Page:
Small World Architecture for Building Effective Virtual Organisations

Small World Architecture for Building Effective Virtual Organisations

Lu Liu (University of Leeds, UK) and Nick Antonopoulos (University of Surrey, UK)
DOI: 10.4018/978-1-60566-364-7.ch010
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Abstract

The aim of this chapter is to appreciate the need for and propose some thoughts on modelling trust–control dynamics for communities that use grid technology. It takes the viewpoint that members within a grid-based community require a trust framework that brings together and takes into account both social and technological approaches to trust. It also emphasises the importance of the simultaneous analysis of trust and control in their co-development. In line with the duality perspective that considers trust and control as independent yet interrelated dimensions, trust is explored in its relation to control. Control is examined as a multi-dimensional phenomenon that includes personal, formal, and social scopes. The analysis of trust appeals to its cognitive and affective dimensions. The model introduced also takes into account the mediating role of psychological ownership in the trust–control dynamics. Specifically, shared psychological ownership is singled out as a new explanatory variable of this dynamic.
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Background

Resource Discovery in Virtual Organisations

In many existing VOs, a centralised resource index provides the functionalities to publish and discover resources (Foster, Kesselman, & Tuecke, 2001; Winton, 2005). Using a centralised resource index, a resource can be quickly found and consumed. However, the centralisation of the resource index service raises the issues of scalability caused by the limitation of resources at the index node, such as network bandwidth, CPU capability and storage space. Moreover, the centralisation of the resource index also introduces a single-point-of-failure to the system. The index node centralises all responsibilities for publishing and handling enquiries about resources. Once the resource index fails, all the information about accessible resources will be unavailable.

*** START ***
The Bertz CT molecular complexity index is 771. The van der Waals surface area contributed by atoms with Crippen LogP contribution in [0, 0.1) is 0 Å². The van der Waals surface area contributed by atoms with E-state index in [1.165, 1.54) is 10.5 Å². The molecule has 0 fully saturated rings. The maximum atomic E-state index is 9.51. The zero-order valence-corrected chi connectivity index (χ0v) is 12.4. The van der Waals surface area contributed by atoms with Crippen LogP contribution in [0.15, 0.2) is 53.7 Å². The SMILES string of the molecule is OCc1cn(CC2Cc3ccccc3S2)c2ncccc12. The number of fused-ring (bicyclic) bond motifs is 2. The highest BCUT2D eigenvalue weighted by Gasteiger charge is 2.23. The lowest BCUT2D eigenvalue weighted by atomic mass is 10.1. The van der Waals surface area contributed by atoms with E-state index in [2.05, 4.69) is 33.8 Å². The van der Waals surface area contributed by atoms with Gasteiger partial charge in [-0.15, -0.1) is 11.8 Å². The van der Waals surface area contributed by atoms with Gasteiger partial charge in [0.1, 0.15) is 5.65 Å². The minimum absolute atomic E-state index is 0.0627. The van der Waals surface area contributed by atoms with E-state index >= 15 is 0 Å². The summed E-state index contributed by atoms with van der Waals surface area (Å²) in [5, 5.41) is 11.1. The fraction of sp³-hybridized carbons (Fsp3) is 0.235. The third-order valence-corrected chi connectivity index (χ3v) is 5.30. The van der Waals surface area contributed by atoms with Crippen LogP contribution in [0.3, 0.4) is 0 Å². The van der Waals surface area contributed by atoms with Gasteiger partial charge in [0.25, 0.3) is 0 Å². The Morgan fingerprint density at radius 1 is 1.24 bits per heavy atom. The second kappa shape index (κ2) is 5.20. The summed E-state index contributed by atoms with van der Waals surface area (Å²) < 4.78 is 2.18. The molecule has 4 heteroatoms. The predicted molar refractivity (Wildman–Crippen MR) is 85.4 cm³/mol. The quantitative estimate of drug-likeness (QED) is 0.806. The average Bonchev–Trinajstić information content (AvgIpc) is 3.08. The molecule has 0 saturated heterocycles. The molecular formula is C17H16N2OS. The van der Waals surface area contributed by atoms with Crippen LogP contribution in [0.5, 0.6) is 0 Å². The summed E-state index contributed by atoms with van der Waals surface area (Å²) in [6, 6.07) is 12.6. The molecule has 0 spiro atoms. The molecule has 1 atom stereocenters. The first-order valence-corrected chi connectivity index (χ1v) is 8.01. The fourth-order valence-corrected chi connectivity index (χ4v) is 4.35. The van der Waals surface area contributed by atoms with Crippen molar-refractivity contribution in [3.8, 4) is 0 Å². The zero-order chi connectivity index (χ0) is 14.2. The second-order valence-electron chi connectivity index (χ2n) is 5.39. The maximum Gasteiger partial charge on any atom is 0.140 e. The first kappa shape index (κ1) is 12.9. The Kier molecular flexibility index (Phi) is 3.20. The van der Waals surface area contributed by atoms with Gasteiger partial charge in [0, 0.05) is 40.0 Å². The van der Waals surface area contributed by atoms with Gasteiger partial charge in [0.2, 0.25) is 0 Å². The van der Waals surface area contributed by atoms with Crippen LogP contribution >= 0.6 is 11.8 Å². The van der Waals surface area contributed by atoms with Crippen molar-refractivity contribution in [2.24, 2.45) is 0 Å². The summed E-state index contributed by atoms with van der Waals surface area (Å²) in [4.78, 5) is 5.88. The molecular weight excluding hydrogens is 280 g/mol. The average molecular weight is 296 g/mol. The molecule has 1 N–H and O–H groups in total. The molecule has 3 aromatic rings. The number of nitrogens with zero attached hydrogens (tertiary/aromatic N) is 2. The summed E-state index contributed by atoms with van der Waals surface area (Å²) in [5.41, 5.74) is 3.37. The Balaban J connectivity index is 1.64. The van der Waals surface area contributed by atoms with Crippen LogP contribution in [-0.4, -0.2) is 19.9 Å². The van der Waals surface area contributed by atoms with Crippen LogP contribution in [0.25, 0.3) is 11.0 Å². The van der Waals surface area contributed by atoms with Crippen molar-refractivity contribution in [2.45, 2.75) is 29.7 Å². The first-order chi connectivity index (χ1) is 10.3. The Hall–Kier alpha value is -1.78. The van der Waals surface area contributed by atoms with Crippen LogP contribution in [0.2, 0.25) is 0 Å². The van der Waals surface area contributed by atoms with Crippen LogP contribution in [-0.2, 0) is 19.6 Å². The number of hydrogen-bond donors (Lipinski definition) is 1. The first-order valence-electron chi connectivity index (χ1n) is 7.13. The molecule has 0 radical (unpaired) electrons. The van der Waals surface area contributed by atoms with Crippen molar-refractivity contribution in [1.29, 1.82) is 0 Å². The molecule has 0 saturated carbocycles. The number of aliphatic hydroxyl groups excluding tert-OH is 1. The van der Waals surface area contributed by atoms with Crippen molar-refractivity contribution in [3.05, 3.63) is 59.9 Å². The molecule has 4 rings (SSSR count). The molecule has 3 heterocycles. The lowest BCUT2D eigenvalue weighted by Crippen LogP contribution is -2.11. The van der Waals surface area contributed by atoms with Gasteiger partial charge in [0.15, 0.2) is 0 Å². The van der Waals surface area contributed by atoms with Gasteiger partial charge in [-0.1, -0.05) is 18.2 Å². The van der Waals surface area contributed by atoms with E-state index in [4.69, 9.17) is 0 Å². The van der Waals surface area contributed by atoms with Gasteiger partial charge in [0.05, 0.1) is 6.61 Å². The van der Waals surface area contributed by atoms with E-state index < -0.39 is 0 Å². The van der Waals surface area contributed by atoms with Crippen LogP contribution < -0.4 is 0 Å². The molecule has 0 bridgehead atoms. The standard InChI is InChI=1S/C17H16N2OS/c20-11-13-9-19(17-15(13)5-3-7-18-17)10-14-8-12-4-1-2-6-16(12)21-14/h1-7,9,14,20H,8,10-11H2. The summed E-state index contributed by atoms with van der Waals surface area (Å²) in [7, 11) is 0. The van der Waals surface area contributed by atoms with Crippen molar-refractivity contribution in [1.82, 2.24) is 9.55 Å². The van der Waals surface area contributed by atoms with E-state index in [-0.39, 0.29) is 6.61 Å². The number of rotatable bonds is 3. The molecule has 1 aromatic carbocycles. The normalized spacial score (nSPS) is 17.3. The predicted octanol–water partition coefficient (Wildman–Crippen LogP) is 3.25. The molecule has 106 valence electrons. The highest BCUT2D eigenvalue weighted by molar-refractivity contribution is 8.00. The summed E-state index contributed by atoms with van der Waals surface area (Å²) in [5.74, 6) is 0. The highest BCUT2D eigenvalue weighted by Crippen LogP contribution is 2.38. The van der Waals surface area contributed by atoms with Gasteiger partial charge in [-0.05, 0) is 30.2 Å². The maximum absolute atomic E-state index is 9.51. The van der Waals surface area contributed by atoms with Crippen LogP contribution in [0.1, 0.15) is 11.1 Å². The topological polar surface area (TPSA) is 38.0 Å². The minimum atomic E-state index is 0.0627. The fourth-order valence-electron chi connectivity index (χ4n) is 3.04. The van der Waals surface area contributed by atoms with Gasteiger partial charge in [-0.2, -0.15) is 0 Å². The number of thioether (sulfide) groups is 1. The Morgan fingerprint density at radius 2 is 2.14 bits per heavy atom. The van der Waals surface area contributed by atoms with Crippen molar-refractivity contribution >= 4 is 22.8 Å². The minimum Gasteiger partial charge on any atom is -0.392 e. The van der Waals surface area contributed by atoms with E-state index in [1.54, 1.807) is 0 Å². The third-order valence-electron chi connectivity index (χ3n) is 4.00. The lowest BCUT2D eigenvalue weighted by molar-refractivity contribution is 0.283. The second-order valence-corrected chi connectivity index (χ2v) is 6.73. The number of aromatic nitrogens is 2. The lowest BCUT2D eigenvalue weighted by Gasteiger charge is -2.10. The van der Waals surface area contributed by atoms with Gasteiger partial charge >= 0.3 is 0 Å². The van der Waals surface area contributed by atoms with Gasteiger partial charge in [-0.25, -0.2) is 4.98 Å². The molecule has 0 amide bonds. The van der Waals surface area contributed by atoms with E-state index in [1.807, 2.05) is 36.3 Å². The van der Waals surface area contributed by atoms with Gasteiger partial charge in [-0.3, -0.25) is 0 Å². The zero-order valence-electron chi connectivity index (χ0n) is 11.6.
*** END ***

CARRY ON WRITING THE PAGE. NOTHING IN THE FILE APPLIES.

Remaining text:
To reduce the problem of single-point-of-failure, each network node should have the capability to efficiently discover desirable resources by interacting with connected nodes. In SWEVO, each Grid node does not rely on a centralised index to provide resource discovery service, which can support and co-operate with each other in a P2P manner to quickly discover accessible resources to support real-time decision making.

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